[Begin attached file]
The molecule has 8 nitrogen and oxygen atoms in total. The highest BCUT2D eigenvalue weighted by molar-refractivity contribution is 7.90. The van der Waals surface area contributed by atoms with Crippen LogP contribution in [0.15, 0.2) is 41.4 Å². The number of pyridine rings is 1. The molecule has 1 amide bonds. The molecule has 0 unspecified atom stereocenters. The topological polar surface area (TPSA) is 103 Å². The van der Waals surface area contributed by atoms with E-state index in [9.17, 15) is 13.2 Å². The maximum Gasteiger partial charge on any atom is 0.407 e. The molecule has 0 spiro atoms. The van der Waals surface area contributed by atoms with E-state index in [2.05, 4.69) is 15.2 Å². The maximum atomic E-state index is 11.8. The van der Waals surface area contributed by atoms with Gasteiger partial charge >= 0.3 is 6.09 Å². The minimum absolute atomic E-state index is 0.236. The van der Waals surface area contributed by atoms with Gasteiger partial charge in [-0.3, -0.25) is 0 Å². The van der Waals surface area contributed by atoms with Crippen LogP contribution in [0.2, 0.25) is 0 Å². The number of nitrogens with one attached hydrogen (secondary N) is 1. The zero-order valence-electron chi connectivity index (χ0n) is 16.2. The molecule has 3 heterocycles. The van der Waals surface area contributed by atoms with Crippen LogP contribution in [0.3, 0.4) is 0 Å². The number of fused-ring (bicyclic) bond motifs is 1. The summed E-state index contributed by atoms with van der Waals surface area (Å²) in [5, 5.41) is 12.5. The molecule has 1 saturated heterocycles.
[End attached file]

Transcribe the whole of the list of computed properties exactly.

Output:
The molecule has 8 nitrogen and oxygen atoms in total. The highest BCUT2D eigenvalue weighted by molar-refractivity contribution is 7.90. The van der Waals surface area contributed by atoms with Crippen LogP contribution in [0.15, 0.2) is 41.4 Å². The number of pyridine rings is 1. The molecule has 1 amide bonds. The molecule has 0 unspecified atom stereocenters. The topological polar surface area (TPSA) is 103 Å². The van der Waals surface area contributed by atoms with E-state index in [9.17, 15) is 13.2 Å². The maximum Gasteiger partial charge on any atom is 0.407 e. The molecule has 0 spiro atoms. The van der Waals surface area contributed by atoms with E-state index in [2.05, 4.69) is 15.2 Å². The maximum atomic E-state index is 11.8. The van der Waals surface area contributed by atoms with Gasteiger partial charge >= 0.3 is 6.09 Å². The minimum absolute atomic E-state index is 0.236. The van der Waals surface area contributed by atoms with Gasteiger partial charge in [-0.3, -0.25) is 0 Å². The van der Waals surface area contributed by atoms with Crippen LogP contribution in [0.2, 0.25) is 0 Å². The number of nitrogens with one attached hydrogen (secondary N) is 1. The zero-order valence-electron chi connectivity index (χ0n) is 16.2. The molecule has 3 heterocycles. The van der Waals surface area contributed by atoms with Crippen LogP contribution in [0.3, 0.4) is 0 Å². The number of fused-ring (bicyclic) bond motifs is 1. The summed E-state index contributed by atoms with van der Waals surface area (Å²) in [5, 5.41) is 12.5. The molecule has 1 saturated heterocycles.